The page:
• Parodied in Dr. Katz, Professional Therapist: when Ben is due to have his wisdom teeth removed, Laura mentions she never had them, which her dentist attributed to her being "more evolved". They end up getting into an argument over the veracity of the statement.
  • The Simpsons:
    • Parodied when a news report says that scientists predict people will evolve an additional finger in the future. Characters on the show have only three fingers and a thumb on each hand.
    • In the episode "Lady Bouvier's Lover", Homer is worried that Abe marrying Marge's mother would make him and Marge brother and sister, and as a result turn the kids into "...horrible freaks with pink skin, no overbites, and five fingers on each hand!" Right after Homer says this, the camera points at the kids, who instead of being drawn in the Simpsons style, are drawn "horrifically" normal.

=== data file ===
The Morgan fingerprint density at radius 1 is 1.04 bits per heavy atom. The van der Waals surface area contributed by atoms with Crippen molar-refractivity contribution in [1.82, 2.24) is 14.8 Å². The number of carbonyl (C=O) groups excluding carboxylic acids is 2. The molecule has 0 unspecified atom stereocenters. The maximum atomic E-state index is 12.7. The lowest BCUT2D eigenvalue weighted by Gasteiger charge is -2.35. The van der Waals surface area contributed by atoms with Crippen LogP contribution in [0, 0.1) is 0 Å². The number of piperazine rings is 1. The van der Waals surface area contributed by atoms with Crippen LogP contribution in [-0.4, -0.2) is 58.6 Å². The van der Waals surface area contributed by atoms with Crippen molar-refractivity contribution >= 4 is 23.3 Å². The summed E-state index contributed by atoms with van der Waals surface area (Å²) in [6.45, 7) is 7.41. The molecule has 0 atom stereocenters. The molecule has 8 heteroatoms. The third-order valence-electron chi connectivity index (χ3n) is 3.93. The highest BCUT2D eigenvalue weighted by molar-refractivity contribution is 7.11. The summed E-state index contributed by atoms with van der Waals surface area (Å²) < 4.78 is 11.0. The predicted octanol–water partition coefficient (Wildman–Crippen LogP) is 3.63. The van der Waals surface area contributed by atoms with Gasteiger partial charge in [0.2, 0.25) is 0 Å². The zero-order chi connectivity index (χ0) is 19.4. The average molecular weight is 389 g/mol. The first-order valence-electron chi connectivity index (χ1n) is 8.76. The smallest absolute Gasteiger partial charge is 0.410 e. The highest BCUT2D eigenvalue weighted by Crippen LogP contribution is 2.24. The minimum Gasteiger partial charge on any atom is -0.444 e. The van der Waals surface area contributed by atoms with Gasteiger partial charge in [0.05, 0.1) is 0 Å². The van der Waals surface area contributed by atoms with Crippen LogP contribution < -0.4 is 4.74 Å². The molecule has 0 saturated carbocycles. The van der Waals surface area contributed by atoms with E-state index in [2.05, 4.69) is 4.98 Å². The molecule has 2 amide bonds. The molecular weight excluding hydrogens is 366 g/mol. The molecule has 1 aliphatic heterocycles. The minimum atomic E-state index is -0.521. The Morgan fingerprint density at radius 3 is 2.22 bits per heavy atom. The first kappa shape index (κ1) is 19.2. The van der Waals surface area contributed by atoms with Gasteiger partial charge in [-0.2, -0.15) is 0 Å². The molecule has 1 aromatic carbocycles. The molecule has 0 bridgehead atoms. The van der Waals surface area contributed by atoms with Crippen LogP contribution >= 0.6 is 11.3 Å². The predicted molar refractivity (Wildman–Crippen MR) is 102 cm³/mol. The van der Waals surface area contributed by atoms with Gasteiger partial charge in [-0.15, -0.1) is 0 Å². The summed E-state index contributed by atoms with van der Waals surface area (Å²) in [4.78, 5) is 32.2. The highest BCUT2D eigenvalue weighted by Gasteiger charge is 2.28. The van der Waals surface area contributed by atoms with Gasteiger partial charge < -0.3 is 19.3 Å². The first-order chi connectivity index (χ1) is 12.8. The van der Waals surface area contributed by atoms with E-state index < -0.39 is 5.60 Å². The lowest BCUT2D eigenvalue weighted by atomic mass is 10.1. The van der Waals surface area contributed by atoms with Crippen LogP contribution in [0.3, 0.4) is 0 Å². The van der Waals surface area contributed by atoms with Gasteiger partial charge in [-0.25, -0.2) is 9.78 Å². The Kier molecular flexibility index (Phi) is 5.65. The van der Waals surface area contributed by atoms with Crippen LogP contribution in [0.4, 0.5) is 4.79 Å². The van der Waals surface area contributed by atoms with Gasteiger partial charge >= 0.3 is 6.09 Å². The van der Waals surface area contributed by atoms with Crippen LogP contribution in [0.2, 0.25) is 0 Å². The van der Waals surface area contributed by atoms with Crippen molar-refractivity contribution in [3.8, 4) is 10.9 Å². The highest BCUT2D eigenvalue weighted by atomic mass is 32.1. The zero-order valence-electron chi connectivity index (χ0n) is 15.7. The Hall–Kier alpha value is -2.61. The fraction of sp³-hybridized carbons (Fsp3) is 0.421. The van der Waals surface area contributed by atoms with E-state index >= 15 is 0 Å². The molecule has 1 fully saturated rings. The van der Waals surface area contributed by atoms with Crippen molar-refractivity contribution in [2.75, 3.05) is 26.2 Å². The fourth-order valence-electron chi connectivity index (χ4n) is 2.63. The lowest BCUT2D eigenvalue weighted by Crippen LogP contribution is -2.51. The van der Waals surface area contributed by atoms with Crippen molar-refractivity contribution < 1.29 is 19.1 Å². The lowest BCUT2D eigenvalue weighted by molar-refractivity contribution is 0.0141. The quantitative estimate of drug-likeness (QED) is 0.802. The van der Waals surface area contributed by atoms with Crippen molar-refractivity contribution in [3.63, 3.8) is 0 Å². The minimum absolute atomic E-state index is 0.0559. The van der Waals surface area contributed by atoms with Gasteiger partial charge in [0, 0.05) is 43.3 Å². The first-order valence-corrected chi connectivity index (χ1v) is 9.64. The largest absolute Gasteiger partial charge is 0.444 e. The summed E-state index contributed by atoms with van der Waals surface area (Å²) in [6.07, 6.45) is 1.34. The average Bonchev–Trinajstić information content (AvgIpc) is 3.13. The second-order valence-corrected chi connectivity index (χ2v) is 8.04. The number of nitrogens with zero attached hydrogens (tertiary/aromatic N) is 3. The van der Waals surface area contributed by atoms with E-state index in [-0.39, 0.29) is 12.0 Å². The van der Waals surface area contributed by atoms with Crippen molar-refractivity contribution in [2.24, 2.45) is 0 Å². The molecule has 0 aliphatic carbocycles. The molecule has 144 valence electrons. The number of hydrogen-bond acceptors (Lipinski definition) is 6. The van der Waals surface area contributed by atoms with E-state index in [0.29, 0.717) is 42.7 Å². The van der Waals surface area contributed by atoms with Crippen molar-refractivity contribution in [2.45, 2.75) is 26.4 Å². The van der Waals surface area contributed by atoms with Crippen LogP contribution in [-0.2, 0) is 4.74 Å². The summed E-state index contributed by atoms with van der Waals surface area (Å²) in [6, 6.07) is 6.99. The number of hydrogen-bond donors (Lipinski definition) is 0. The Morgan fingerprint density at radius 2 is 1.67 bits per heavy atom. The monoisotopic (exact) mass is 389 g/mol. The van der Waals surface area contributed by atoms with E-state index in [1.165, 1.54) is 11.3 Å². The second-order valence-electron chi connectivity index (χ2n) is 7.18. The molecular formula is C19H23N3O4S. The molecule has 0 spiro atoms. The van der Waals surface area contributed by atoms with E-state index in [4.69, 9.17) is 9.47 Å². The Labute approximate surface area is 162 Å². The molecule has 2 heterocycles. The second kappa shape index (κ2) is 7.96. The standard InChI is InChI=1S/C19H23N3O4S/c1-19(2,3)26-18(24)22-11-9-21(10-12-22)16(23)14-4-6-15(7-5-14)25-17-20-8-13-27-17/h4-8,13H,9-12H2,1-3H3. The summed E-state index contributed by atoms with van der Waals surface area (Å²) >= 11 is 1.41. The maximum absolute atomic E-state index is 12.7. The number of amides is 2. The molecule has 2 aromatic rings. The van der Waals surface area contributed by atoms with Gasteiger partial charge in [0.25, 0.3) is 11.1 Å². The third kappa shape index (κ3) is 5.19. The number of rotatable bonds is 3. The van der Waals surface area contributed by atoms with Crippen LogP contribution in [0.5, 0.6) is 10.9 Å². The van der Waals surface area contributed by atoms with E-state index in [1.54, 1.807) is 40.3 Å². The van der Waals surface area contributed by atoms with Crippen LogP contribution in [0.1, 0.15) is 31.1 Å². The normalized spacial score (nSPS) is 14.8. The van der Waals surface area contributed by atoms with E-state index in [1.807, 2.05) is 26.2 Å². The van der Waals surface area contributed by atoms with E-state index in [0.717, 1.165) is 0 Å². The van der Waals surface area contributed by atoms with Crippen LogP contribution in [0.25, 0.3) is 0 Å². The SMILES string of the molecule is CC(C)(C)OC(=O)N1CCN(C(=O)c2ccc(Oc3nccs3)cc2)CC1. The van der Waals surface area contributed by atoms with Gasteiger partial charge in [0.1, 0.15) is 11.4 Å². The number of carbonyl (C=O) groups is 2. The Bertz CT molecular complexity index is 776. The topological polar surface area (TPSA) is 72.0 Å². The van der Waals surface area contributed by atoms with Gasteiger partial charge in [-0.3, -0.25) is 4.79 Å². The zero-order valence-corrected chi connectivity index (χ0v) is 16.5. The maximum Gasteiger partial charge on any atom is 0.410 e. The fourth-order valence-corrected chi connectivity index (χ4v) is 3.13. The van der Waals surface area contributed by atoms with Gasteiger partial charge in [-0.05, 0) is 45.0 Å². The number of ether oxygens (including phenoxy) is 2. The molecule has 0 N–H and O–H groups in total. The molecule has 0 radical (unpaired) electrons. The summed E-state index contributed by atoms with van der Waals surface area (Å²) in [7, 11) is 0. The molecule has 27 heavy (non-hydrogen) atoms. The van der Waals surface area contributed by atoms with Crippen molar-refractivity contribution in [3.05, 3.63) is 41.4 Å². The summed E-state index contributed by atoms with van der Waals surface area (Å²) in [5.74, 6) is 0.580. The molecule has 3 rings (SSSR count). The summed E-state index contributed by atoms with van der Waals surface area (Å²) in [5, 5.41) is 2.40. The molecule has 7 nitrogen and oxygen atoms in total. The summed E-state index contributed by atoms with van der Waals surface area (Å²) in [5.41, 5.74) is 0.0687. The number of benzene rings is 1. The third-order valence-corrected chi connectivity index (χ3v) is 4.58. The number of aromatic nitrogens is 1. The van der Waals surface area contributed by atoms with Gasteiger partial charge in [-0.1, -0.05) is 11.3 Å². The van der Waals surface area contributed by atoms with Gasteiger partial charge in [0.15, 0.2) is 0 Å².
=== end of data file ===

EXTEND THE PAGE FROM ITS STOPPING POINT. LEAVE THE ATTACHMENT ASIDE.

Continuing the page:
Real Life 
  • Some people don't grow wisdom teeth. On the opposite end, some people have them but don't need to get them pulled, either because they're quite fine staying put in the jaw, or are lucky enough to have the space for them to fully emerge without getting stuck or infected.
  • If the occurrence of the appendix among humans decreased until only a testimonial number of people had it, it would become what in biology is known as atavism. Horses with lateral toes and whales with leg bones are among the best known examples.
  • The tiny arms of Tyrannosaurus rex and other theropod dinosaurs are believed to have been the result of this. Some paleontologists speculate that if the Cretaceous-Paleogene extinction hadn't happened, the theropods would have lost their arms entirely tens of millions of years later.
  • Loss of eyes is a frequent phenomenon among cave-adapted and some burrowing animals, as vision is impossible in a lightless environment. In this case, the loss serves a practical purpose, as eyes are a vulnerable point for injury or infection, so become a useless liability if they can no longer collect sensory input.